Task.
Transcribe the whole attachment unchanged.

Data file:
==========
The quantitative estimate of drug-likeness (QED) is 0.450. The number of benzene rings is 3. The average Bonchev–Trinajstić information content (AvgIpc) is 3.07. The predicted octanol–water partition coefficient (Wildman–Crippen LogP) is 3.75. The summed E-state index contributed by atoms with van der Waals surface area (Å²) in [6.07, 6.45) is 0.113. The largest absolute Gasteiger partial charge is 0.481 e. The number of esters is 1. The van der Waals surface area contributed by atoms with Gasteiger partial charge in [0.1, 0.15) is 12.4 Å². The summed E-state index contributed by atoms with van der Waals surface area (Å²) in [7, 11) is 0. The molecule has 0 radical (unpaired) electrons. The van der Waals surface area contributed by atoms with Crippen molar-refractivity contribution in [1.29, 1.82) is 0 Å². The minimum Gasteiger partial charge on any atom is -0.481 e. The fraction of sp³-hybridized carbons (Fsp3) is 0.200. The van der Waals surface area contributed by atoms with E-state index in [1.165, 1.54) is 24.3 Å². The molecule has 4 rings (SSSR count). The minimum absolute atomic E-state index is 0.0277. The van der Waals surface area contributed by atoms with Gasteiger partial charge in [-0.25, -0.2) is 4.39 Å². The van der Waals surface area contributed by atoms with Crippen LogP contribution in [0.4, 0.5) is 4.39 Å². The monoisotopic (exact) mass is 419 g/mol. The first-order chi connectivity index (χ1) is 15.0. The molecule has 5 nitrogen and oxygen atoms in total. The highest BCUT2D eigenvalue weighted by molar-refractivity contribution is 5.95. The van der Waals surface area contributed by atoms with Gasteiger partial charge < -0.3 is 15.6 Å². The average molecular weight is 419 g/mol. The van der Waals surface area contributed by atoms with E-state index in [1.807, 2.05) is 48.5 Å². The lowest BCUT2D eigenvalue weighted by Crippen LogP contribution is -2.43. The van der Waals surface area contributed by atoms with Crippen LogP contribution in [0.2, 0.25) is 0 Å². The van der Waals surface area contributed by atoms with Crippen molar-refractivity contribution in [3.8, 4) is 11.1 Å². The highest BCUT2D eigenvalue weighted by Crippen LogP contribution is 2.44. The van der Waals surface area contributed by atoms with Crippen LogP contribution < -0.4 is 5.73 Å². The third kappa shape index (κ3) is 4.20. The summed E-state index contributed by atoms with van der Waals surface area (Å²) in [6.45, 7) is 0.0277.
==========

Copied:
The quantitative estimate of drug-likeness (QED) is 0.450. The number of benzene rings is 3. The average Bonchev–Trinajstić information content (AvgIpc) is 3.07. The predicted octanol–water partition coefficient (Wildman–Crippen LogP) is 3.75. The summed E-state index contributed by atoms with van der Waals surface area (Å²) in [6.07, 6.45) is 0.113. The largest absolute Gasteiger partial charge is 0.481 e. The number of esters is 1. The van der Waals surface area contributed by atoms with Gasteiger partial charge in [0.1, 0.15) is 12.4 Å². The summed E-state index contributed by atoms with van der Waals surface area (Å²) in [7, 11) is 0. The molecule has 0 radical (unpaired) electrons. The van der Waals surface area contributed by atoms with Crippen molar-refractivity contribution in [1.29, 1.82) is 0 Å². The minimum Gasteiger partial charge on any atom is -0.481 e. The fraction of sp³-hybridized carbons (Fsp3) is 0.200. The van der Waals surface area contributed by atoms with E-state index in [1.165, 1.54) is 24.3 Å². The molecule has 4 rings (SSSR count). The minimum absolute atomic E-state index is 0.0277. The van der Waals surface area contributed by atoms with Gasteiger partial charge in [-0.25, -0.2) is 4.39 Å². The van der Waals surface area contributed by atoms with Crippen LogP contribution in [0.4, 0.5) is 4.39 Å². The monoisotopic (exact) mass is 419 g/mol. The first-order chi connectivity index (χ1) is 15.0. The molecule has 5 nitrogen and oxygen atoms in total. The highest BCUT2D eigenvalue weighted by molar-refractivity contribution is 5.95. The van der Waals surface area contributed by atoms with Gasteiger partial charge < -0.3 is 15.6 Å². The average molecular weight is 419 g/mol. The van der Waals surface area contributed by atoms with E-state index in [1.807, 2.05) is 48.5 Å². The lowest BCUT2D eigenvalue weighted by Crippen LogP contribution is -2.43. The van der Waals surface area contributed by atoms with Crippen LogP contribution in [0.2, 0.25) is 0 Å². The van der Waals surface area contributed by atoms with Crippen molar-refractivity contribution in [3.8, 4) is 11.1 Å². The highest BCUT2D eigenvalue weighted by Crippen LogP contribution is 2.44. The van der Waals surface area contributed by atoms with Crippen LogP contribution < -0.4 is 5.73 Å². The third kappa shape index (κ3) is 4.20. The summed E-state index contributed by atoms with van der Waals surface area (Å²) in [6.45, 7) is 0.0277.